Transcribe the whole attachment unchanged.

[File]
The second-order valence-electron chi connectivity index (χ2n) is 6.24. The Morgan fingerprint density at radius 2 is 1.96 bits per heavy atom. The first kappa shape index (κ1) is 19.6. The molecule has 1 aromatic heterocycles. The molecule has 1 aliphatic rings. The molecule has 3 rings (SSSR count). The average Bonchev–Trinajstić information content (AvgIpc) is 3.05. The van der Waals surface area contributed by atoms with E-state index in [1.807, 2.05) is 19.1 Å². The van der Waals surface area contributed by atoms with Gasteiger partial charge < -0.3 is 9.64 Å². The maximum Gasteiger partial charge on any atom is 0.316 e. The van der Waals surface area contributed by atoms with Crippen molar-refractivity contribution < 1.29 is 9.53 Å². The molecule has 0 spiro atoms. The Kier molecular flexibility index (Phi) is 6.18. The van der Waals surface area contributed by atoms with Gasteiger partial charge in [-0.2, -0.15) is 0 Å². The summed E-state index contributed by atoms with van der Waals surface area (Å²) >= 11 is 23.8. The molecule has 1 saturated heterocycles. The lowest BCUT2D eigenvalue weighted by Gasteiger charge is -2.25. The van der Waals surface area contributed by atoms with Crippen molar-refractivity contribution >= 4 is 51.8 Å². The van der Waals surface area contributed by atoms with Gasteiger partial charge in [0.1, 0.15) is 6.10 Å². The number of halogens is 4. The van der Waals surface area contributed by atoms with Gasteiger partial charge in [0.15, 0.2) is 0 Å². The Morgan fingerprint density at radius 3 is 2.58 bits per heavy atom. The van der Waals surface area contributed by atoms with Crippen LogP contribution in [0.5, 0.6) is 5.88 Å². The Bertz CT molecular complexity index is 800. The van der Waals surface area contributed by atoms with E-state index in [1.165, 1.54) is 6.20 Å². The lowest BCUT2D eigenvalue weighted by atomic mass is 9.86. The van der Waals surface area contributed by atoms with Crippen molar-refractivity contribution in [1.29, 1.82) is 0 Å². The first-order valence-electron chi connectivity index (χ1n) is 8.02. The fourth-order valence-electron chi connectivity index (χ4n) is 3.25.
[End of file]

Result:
The second-order valence-electron chi connectivity index (χ2n) is 6.24. The Morgan fingerprint density at radius 2 is 1.96 bits per heavy atom. The first kappa shape index (κ1) is 19.6. The molecule has 1 aromatic heterocycles. The molecule has 1 aliphatic rings. The molecule has 3 rings (SSSR count). The average Bonchev–Trinajstić information content (AvgIpc) is 3.05. The van der Waals surface area contributed by atoms with E-state index in [1.807, 2.05) is 19.1 Å². The van der Waals surface area contributed by atoms with Gasteiger partial charge < -0.3 is 9.64 Å². The maximum Gasteiger partial charge on any atom is 0.316 e. The van der Waals surface area contributed by atoms with Crippen molar-refractivity contribution < 1.29 is 9.53 Å². The molecule has 0 spiro atoms. The Kier molecular flexibility index (Phi) is 6.18. The van der Waals surface area contributed by atoms with Gasteiger partial charge in [-0.2, -0.15) is 0 Å². The summed E-state index contributed by atoms with van der Waals surface area (Å²) >= 11 is 23.8. The molecule has 1 saturated heterocycles. The lowest BCUT2D eigenvalue weighted by Gasteiger charge is -2.25. The van der Waals surface area contributed by atoms with Crippen molar-refractivity contribution >= 4 is 51.8 Å². The van der Waals surface area contributed by atoms with Gasteiger partial charge in [0.1, 0.15) is 6.10 Å². The number of halogens is 4. The van der Waals surface area contributed by atoms with Gasteiger partial charge in [0.15, 0.2) is 0 Å². The Morgan fingerprint density at radius 3 is 2.58 bits per heavy atom. The van der Waals surface area contributed by atoms with Crippen LogP contribution in [0.5, 0.6) is 5.88 Å². The Bertz CT molecular complexity index is 800. The van der Waals surface area contributed by atoms with E-state index in [1.165, 1.54) is 6.20 Å². The lowest BCUT2D eigenvalue weighted by atomic mass is 9.86. The van der Waals surface area contributed by atoms with Crippen molar-refractivity contribution in [1.29, 1.82) is 0 Å². The first-order valence-electron chi connectivity index (χ1n) is 8.02. The fourth-order valence-electron chi connectivity index (χ4n) is 3.25.